Envelope 1 is routed to CV cut on the filter. This is joined by a second CV input that uses a small pot to set the amount, and is normally linked to key-tracking.
Both LFOs have predefined functions – LFO 1 is assigned pitch modulation duties. It can be switched between all the oscillators or just OSC 3 and, as mentioned before, LFO 2 automatically goes to the VCA section.
The triple VCO features three identical oscillators, each with triangle, pulse and saw waves. They all have a three-position octave switch, and the third oscillator goes an octave lower than the others.
This is useful for bass duties, but also because it's the default oscillator for sync. This can be substituted with a different source via the sync input and a rocker switch selects whether either one or both of the other two oscillators get the treatment.
"To understand the normal signal flow, all you need to do is examine the patch points and their associated knobs up close."
The digital ring modulator is the only bit of the signal chain that isn't analogue. This has its own output, and so needs to be patched into the VCA mixer to be heard, but can be also used as a modulation source.
The ADHSR envelopes are an interesting alternative to the norm, and supply an extra 'hold stage'. By default, they are exponential, but either one can be switched to a linear response. This is good enough for tight zaps and some percussive sounds, but not quite the right shape for sophisticated kick drums.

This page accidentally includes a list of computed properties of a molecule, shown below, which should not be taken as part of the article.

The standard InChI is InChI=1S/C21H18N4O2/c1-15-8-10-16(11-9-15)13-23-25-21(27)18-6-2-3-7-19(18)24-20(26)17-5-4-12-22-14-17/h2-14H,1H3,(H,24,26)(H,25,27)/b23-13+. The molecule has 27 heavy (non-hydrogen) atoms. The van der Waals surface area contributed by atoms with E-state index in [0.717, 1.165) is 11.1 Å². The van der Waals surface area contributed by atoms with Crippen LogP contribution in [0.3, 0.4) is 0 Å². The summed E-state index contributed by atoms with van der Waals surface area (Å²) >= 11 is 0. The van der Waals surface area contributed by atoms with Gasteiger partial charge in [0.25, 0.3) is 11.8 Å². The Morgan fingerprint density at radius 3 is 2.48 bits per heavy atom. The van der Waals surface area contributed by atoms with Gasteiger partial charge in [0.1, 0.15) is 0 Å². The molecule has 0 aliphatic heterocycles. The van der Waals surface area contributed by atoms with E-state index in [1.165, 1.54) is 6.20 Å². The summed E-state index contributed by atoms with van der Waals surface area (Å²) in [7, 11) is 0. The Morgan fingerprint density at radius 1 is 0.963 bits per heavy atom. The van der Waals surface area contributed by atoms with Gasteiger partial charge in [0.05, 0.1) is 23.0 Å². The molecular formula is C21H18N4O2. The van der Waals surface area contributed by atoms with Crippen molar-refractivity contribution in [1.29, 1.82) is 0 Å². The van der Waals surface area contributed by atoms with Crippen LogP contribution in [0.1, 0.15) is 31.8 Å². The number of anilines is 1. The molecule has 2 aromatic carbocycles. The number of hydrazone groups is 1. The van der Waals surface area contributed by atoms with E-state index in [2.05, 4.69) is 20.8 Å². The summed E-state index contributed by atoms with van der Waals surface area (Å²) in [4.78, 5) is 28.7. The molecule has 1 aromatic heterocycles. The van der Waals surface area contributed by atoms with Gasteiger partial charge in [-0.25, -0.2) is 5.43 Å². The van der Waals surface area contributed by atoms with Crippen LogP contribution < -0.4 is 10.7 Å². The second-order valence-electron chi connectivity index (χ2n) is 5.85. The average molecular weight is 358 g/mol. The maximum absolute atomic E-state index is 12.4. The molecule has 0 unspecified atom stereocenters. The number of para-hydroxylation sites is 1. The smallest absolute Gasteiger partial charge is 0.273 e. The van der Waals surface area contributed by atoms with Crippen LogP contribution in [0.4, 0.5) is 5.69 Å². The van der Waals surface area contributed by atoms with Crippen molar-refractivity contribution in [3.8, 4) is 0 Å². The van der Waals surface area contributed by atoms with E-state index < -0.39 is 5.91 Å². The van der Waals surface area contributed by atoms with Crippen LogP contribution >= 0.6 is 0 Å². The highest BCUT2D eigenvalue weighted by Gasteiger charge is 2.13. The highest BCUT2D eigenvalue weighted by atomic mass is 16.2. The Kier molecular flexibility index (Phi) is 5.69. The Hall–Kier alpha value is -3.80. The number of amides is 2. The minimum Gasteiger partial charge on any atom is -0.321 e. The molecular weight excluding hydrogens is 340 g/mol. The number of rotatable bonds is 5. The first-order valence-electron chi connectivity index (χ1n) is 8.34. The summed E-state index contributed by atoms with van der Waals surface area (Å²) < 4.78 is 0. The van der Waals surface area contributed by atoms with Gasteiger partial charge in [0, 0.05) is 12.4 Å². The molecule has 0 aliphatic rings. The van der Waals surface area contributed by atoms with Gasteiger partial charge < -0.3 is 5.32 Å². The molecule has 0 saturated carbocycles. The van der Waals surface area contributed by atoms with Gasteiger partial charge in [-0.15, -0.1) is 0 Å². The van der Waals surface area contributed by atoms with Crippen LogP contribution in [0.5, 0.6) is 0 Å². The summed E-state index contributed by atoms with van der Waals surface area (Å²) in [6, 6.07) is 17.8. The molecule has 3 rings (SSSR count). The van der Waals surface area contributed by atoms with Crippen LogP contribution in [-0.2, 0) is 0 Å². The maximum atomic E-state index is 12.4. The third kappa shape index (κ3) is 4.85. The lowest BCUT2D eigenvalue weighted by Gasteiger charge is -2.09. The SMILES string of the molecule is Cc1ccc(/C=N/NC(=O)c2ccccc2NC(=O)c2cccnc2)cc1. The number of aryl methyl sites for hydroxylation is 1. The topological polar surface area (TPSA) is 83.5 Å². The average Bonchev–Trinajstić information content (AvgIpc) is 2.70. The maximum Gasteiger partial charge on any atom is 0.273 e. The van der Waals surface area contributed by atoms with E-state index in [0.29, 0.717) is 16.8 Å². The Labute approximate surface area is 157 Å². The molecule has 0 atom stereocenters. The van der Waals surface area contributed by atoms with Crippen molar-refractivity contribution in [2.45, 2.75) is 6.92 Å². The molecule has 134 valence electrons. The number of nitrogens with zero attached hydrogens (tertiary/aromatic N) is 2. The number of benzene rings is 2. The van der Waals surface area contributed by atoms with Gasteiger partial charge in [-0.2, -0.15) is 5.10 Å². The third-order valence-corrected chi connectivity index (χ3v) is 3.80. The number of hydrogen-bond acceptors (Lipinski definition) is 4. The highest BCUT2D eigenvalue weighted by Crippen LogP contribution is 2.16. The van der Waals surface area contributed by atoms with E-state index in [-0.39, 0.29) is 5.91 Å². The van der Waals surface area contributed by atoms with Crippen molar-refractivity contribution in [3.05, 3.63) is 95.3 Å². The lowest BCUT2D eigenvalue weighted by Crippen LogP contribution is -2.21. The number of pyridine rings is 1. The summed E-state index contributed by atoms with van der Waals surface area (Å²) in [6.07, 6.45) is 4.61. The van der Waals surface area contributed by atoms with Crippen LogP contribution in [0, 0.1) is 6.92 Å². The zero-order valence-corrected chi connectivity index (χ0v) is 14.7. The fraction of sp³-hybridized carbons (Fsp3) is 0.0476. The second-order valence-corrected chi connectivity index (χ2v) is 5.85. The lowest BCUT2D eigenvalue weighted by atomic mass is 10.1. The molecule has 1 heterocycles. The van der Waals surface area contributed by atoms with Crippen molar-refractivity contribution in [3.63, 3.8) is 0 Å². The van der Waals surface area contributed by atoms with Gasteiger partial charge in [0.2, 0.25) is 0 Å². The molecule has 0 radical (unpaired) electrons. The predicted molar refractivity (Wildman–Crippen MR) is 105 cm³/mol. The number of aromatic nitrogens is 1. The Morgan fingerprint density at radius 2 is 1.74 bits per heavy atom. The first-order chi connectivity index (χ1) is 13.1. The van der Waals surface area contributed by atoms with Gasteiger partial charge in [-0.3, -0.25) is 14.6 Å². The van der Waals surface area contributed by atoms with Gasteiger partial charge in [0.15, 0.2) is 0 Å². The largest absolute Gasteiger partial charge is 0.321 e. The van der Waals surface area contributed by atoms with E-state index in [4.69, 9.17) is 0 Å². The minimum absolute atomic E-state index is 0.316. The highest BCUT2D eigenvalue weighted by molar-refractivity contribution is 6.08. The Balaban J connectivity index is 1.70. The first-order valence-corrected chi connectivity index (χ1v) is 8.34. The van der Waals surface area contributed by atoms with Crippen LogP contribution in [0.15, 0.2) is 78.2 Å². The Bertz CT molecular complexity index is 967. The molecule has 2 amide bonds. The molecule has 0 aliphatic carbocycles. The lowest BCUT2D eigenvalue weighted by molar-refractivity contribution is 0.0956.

It's been suggested by some that the 24dB low-pass filter has a 'Moogy' quality to it, and there is some truth in that statement.
One of the classic Minimoog tricks is to plug the output of the filter back in to the external input in order to introduce a little bit of feedback. This in turn has the effect of beefing up the sound, making it thicker, and at higher settings, muffling the resonance so things can get good and grungy.
When the output of the VCF is fed back in via the top input, the Kraftzwerg exhibits the same quality. In fact, it can sound much more alive cranking this right up along with the resonance maxed out to restore some of the lost high end. The filter is capable of self-oscillation, and it begins to overload when the emphasis control is more than half way. This imparts a grungy and aggressive character, which is distinctly different from the softer, Moog sound.
Part of this also comes down to the way that it doesn't seem to roll off the highs as much. The lack of mellowing can sound more present or piercing, depending on the situation. However, it's a really useful and simple addition to the sound canvas nonetheless.
Patching is a big part of the fun to be had with the Kraftzwerg. It's quite safe to try any combination as nothing can really be damaged when plugging in a cable.